Happily, we got out of town for a few days around Independence Day. It’s been hard to even think about celebrating this country lately because we are so far from the ideals we were founded on. It would have been awfully hard to watch our town’s traditional parade and the bonfire we have instead of fireworks. It would have been hard to go through these motions, the same as every other year, as if this year the country wasn’t burning down around us.
Thankfully, this year my husband’s family had a reunion. We rented a house in Vermont for 29 people. Only one person, one of my nephews in flight school, wasn’t able to make it.
L is the oldest of six and his family is scattered all over the country. Before we had kids of our own, we did a lot of traveling to where one brother or another was stationed, but with all of our kids getting older and having schedules of their own, it’s gotten harder and harder to get everyone together.
This reunion was two years in the planning. People far more organized than me took care of all the details. We travelled from all over the country, as far as Seattle and Mississippi to be together.
There were several times during our stay that I found myself close to tears of gratitude for having become a part of this family and that they were so loving and accepting. L and I have been married over 25 years and every so often it strikes me how lucky I am and how lucky our kids are to be a part of this clan. I can remember at one point sitting with many of them around the table thinking that this was the large, extended family I had always hoped for – the one for which I wrote stories played out in my childhood dollhouses. Here they were, in real life. I was surrounded by them.
There were twenty-nine of us and four dogs. Many of my nieces and nephews are now adults, starting lives of their own, scattered across even more states. One recently became a captain in the Air Force, another just bought a house and is expecting a child in November. One landed a killer first job in the office of her Senator. Two are starting college in the Fall.
There were old home movies that my sister-in-law had converted from the original film reels. I had heard about these, but never saw them. Apparently I somehow missed the ritual of showing them to each new significant other. L was never thrilled about them, so I didn’t pursue it back then. The clips went back to L’s first Christmases. Each new clip brought the next child, and through it all, my Mother-in-law was smiling. That, I think is what struck me the most.
For the most part, on that weekend, I forgot all about the politics of the day. I mean, we had a short conversation about my old bumpersticker and whether it meant that I was supporting Elizabeth Warren’s Presidential bid (currently, I’m team Kamala, though I love them both), but I was able to read, nap, talk to people about their lives, and mostly stay off Twitter. We watched Wimbledon matches instead of the news.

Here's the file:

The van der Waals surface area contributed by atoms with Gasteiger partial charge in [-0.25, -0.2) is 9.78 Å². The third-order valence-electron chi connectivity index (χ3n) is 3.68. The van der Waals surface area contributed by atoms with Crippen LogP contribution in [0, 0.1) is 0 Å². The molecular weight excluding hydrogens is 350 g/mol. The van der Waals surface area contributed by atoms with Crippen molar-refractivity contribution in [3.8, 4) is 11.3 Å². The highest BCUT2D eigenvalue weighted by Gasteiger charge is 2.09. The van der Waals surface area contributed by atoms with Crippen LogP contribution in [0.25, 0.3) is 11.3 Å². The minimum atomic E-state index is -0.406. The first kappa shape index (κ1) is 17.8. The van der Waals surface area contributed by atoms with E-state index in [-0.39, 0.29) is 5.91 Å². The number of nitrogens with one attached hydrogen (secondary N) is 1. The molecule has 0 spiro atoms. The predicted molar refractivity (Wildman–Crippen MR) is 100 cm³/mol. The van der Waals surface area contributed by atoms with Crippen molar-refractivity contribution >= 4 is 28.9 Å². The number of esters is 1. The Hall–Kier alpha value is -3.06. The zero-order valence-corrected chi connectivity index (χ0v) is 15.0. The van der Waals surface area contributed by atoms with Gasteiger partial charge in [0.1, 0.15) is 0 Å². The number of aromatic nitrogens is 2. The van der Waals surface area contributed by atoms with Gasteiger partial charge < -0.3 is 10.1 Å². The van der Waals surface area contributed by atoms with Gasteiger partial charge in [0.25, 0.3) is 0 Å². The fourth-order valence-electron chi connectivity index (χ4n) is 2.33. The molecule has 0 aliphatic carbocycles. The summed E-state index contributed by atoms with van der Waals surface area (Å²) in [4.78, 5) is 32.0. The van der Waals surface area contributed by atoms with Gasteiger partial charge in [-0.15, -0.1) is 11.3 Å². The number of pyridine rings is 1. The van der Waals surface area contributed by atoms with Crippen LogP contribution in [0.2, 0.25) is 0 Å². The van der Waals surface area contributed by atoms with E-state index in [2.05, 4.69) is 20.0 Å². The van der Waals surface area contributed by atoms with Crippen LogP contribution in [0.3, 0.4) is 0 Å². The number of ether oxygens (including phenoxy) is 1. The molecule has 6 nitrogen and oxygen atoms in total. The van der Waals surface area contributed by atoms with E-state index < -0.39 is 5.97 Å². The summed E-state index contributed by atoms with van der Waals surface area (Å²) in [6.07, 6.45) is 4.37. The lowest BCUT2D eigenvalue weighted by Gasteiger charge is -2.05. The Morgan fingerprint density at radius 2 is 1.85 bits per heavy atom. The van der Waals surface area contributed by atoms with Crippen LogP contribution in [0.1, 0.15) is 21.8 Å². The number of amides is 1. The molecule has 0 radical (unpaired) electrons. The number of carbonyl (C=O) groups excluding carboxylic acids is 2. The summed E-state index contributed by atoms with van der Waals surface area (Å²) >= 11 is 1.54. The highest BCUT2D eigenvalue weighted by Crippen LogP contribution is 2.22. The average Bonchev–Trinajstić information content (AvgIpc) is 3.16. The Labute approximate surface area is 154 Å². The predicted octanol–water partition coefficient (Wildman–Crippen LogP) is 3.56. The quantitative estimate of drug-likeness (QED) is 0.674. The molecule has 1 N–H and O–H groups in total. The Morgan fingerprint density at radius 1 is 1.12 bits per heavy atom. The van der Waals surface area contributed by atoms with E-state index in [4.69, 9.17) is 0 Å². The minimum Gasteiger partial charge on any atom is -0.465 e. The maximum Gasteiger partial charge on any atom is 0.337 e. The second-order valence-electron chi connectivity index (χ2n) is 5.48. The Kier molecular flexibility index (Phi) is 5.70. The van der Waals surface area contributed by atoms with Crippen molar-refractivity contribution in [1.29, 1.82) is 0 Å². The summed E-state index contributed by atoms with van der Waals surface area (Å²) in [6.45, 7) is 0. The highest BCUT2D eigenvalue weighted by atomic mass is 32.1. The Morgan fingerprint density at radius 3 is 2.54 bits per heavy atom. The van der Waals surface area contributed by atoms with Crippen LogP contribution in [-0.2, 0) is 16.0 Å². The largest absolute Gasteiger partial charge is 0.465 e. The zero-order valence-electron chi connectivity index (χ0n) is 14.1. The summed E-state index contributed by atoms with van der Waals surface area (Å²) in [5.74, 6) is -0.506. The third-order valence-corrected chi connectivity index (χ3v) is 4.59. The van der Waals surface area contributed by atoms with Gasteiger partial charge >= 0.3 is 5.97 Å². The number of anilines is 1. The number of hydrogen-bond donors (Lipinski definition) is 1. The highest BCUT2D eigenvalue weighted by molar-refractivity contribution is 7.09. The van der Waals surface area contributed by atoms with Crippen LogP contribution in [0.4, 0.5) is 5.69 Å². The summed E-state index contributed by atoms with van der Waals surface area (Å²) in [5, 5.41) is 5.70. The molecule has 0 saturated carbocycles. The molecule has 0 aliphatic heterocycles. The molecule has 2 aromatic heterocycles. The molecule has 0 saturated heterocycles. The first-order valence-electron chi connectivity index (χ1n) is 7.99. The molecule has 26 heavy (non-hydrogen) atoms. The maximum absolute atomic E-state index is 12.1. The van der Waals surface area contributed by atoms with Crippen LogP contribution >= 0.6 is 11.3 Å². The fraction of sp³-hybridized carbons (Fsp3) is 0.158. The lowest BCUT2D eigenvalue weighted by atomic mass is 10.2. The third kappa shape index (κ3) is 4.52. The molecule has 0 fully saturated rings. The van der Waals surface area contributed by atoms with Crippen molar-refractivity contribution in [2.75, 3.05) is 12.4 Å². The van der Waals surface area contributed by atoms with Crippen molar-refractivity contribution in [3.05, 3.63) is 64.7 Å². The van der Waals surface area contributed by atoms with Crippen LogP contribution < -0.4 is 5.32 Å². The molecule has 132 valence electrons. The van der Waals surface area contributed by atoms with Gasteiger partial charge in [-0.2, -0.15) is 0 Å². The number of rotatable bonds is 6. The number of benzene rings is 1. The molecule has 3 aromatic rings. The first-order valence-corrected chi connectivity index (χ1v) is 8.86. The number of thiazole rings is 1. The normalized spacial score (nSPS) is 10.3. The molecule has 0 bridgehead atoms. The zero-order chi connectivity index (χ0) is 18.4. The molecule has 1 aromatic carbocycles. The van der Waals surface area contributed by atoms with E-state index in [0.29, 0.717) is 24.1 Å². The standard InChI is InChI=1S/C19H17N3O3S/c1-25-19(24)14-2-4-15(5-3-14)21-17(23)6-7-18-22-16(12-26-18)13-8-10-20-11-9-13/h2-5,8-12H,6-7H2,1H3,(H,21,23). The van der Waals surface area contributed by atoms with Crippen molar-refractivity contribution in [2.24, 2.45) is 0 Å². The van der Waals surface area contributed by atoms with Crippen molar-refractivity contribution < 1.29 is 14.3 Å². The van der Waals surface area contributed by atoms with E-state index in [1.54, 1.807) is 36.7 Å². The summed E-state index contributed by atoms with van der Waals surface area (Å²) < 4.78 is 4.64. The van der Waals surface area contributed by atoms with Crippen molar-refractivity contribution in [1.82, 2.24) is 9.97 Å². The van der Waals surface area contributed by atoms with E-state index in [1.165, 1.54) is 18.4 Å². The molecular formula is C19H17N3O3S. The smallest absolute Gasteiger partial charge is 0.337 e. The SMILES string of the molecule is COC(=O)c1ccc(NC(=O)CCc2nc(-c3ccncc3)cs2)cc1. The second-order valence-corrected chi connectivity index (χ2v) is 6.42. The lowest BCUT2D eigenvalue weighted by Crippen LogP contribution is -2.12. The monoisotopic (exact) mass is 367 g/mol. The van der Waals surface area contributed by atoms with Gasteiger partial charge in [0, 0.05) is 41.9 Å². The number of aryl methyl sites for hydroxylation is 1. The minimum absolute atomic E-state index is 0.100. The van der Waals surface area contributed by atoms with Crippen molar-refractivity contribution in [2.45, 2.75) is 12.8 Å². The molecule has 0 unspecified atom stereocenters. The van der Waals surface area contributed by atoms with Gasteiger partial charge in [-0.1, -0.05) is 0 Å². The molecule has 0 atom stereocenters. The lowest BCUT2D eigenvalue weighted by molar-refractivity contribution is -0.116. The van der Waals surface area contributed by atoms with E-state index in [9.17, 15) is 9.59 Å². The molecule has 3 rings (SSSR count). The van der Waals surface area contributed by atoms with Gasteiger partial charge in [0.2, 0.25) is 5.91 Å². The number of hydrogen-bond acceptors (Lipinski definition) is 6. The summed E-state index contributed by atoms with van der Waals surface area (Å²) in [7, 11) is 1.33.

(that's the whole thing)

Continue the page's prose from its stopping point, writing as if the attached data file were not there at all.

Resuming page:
We talked about going to see Ludlow’s fireworks. There’s just something magical about fireworks (not to mention, my eighteen year old son discovered he could buy them in Vermont; they are illegal in Massachusetts). When we looked into it, we realized we could see the show from the house we were in. It was wonderful because the little ones could watch in their pajamas and head off the bed when they were done.
We played games, several folks took hikes to the nearby river. There was cake. My youngest nephew, aged seven, followed my youngest son, seventeen, everywhere. P is not crazy about little kids, but he was remarkably patient.
My only complaint was the heat. Since the house is mainly rented by skiers in the winter, there was no air conditioning. There were a couple of nights I ended up sleeping downstairs on the couch because it was cooler. The heat may or may not have contributed to the short battle I had with Afib while I was there. I was a little embarrassed to be such a wreck in front of everybody, but of course they were wonderful. I managed to get myself back into normal rhythm, so there was no trip to the hospital. Later, one of my sisters-in-law told me that she was planning to take time off to come help me post-transplant. She lives on the other side of the country. I’m just floored. And indescribably grateful.
As it happened, we had plenty to celebrate this Independence Day, and it was so nice to focus on other people, their humor, and their gifts instead of my health and the politics of the day. It’s hard to remember when I’m worried about being sick, or about money, or about my teenagers, or the state of the world; but, of all the things I imagined for myself when I was younger, I got this wonderful family. And I get a few moments, every so often, to sit quietly and revel in it.
Now in my head, I know the time was made sweeter by the fact that we don’t see each other that often, but in my heart, I sure do wish they all were closer.